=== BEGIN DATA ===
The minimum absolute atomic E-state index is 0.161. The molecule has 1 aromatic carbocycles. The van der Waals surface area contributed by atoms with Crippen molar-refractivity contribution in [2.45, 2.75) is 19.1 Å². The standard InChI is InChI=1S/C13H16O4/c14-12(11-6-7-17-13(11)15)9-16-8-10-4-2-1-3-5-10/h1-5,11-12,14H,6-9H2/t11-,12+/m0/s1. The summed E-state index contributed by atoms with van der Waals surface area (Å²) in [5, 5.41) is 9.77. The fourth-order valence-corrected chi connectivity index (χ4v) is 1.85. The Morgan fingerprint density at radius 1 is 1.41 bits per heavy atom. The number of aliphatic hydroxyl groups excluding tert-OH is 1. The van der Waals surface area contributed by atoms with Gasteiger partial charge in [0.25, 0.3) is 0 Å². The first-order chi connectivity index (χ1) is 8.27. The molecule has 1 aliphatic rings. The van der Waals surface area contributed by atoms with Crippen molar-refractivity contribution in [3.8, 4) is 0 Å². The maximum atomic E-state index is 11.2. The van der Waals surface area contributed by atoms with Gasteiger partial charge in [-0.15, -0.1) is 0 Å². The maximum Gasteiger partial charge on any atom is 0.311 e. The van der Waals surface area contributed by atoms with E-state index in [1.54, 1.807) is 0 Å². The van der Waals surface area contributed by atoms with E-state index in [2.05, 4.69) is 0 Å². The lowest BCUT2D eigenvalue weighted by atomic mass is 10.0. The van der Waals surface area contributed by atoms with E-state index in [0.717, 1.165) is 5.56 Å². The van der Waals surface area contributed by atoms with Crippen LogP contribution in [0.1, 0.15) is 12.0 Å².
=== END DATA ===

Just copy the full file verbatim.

The minimum absolute atomic E-state index is 0.161. The molecule has 1 aromatic carbocycles. The van der Waals surface area contributed by atoms with Crippen molar-refractivity contribution in [2.45, 2.75) is 19.1 Å². The standard InChI is InChI=1S/C13H16O4/c14-12(11-6-7-17-13(11)15)9-16-8-10-4-2-1-3-5-10/h1-5,11-12,14H,6-9H2/t11-,12+/m0/s1. The summed E-state index contributed by atoms with van der Waals surface area (Å²) in [5, 5.41) is 9.77. The fourth-order valence-corrected chi connectivity index (χ4v) is 1.85. The Morgan fingerprint density at radius 1 is 1.41 bits per heavy atom. The number of aliphatic hydroxyl groups excluding tert-OH is 1. The van der Waals surface area contributed by atoms with Gasteiger partial charge in [0.25, 0.3) is 0 Å². The first-order chi connectivity index (χ1) is 8.27. The molecule has 1 aliphatic rings. The van der Waals surface area contributed by atoms with Crippen molar-refractivity contribution in [3.8, 4) is 0 Å². The maximum atomic E-state index is 11.2. The van der Waals surface area contributed by atoms with Gasteiger partial charge in [-0.15, -0.1) is 0 Å². The maximum Gasteiger partial charge on any atom is 0.311 e. The van der Waals surface area contributed by atoms with E-state index in [1.54, 1.807) is 0 Å². The van der Waals surface area contributed by atoms with E-state index in [2.05, 4.69) is 0 Å². The lowest BCUT2D eigenvalue weighted by atomic mass is 10.0. The van der Waals surface area contributed by atoms with E-state index in [0.717, 1.165) is 5.56 Å². The van der Waals surface area contributed by atoms with Crippen LogP contribution in [0.1, 0.15) is 12.0 Å².